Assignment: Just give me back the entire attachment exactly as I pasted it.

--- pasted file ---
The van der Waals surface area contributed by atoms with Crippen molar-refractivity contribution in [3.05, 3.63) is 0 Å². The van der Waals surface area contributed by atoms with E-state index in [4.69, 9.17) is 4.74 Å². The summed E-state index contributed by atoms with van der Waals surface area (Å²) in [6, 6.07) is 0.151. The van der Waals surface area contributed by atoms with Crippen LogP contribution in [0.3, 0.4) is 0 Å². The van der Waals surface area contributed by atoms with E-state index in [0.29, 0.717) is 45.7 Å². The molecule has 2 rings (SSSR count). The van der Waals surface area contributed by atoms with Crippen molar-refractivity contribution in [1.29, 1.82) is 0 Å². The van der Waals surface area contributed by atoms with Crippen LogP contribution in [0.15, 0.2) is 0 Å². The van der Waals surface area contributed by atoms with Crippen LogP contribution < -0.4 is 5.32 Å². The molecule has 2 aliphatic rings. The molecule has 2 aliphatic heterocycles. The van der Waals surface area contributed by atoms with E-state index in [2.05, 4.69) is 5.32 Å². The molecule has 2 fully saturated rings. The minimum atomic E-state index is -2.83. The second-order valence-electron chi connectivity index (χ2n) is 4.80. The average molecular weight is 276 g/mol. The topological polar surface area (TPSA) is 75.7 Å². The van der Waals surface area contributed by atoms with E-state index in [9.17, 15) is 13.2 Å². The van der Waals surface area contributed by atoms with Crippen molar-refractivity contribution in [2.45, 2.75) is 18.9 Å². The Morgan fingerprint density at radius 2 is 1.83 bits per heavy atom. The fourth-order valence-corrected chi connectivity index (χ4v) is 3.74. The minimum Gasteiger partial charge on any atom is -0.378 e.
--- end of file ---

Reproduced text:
The van der Waals surface area contributed by atoms with Crippen molar-refractivity contribution in [3.05, 3.63) is 0 Å². The van der Waals surface area contributed by atoms with E-state index in [4.69, 9.17) is 4.74 Å². The summed E-state index contributed by atoms with van der Waals surface area (Å²) in [6, 6.07) is 0.151. The van der Waals surface area contributed by atoms with Crippen LogP contribution in [0.3, 0.4) is 0 Å². The van der Waals surface area contributed by atoms with E-state index in [0.29, 0.717) is 45.7 Å². The molecule has 2 rings (SSSR count). The van der Waals surface area contributed by atoms with Crippen molar-refractivity contribution in [1.29, 1.82) is 0 Å². The van der Waals surface area contributed by atoms with Crippen LogP contribution in [0.15, 0.2) is 0 Å². The van der Waals surface area contributed by atoms with Crippen LogP contribution < -0.4 is 5.32 Å². The molecule has 2 aliphatic rings. The molecule has 2 aliphatic heterocycles. The van der Waals surface area contributed by atoms with E-state index in [2.05, 4.69) is 5.32 Å². The molecule has 2 fully saturated rings. The minimum atomic E-state index is -2.83. The second-order valence-electron chi connectivity index (χ2n) is 4.80. The average molecular weight is 276 g/mol. The topological polar surface area (TPSA) is 75.7 Å². The van der Waals surface area contributed by atoms with E-state index in [9.17, 15) is 13.2 Å². The van der Waals surface area contributed by atoms with Crippen molar-refractivity contribution in [2.45, 2.75) is 18.9 Å². The Morgan fingerprint density at radius 2 is 1.83 bits per heavy atom. The fourth-order valence-corrected chi connectivity index (χ4v) is 3.74. The minimum Gasteiger partial charge on any atom is -0.378 e.